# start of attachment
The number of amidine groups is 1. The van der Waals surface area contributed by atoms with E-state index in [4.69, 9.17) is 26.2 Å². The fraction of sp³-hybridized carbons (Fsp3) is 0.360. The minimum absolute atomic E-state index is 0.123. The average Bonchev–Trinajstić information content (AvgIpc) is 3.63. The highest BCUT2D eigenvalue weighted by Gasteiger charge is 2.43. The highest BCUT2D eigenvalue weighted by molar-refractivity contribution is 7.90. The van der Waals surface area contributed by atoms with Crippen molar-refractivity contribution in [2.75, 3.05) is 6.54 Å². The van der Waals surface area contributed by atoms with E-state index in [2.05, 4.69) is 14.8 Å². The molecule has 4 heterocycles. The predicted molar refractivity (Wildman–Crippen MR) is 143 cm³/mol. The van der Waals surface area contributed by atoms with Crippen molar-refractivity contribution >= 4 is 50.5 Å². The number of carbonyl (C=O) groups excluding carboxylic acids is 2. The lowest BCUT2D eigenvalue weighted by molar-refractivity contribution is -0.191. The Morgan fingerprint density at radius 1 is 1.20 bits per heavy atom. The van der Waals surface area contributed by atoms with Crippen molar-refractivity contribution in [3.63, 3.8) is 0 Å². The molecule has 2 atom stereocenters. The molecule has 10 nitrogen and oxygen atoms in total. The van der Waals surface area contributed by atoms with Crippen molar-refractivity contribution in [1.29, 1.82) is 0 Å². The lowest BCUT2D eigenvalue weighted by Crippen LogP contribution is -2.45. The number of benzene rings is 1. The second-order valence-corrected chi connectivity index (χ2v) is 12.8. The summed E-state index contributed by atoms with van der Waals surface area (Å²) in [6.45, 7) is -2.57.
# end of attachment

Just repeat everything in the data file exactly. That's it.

The number of amidine groups is 1. The van der Waals surface area contributed by atoms with E-state index in [4.69, 9.17) is 26.2 Å². The fraction of sp³-hybridized carbons (Fsp3) is 0.360. The minimum absolute atomic E-state index is 0.123. The average Bonchev–Trinajstić information content (AvgIpc) is 3.63. The highest BCUT2D eigenvalue weighted by Gasteiger charge is 2.43. The highest BCUT2D eigenvalue weighted by molar-refractivity contribution is 7.90. The van der Waals surface area contributed by atoms with Crippen molar-refractivity contribution in [2.75, 3.05) is 6.54 Å². The van der Waals surface area contributed by atoms with E-state index in [2.05, 4.69) is 14.8 Å². The molecule has 4 heterocycles. The predicted molar refractivity (Wildman–Crippen MR) is 143 cm³/mol. The van der Waals surface area contributed by atoms with Crippen molar-refractivity contribution >= 4 is 50.5 Å². The number of carbonyl (C=O) groups excluding carboxylic acids is 2. The lowest BCUT2D eigenvalue weighted by molar-refractivity contribution is -0.191. The Morgan fingerprint density at radius 1 is 1.20 bits per heavy atom. The van der Waals surface area contributed by atoms with Crippen molar-refractivity contribution in [3.63, 3.8) is 0 Å². The molecule has 2 atom stereocenters. The molecule has 10 nitrogen and oxygen atoms in total. The van der Waals surface area contributed by atoms with Crippen molar-refractivity contribution in [1.29, 1.82) is 0 Å². The lowest BCUT2D eigenvalue weighted by Crippen LogP contribution is -2.45. The number of benzene rings is 1. The second-order valence-corrected chi connectivity index (χ2v) is 12.8. The summed E-state index contributed by atoms with van der Waals surface area (Å²) in [6.45, 7) is -2.57.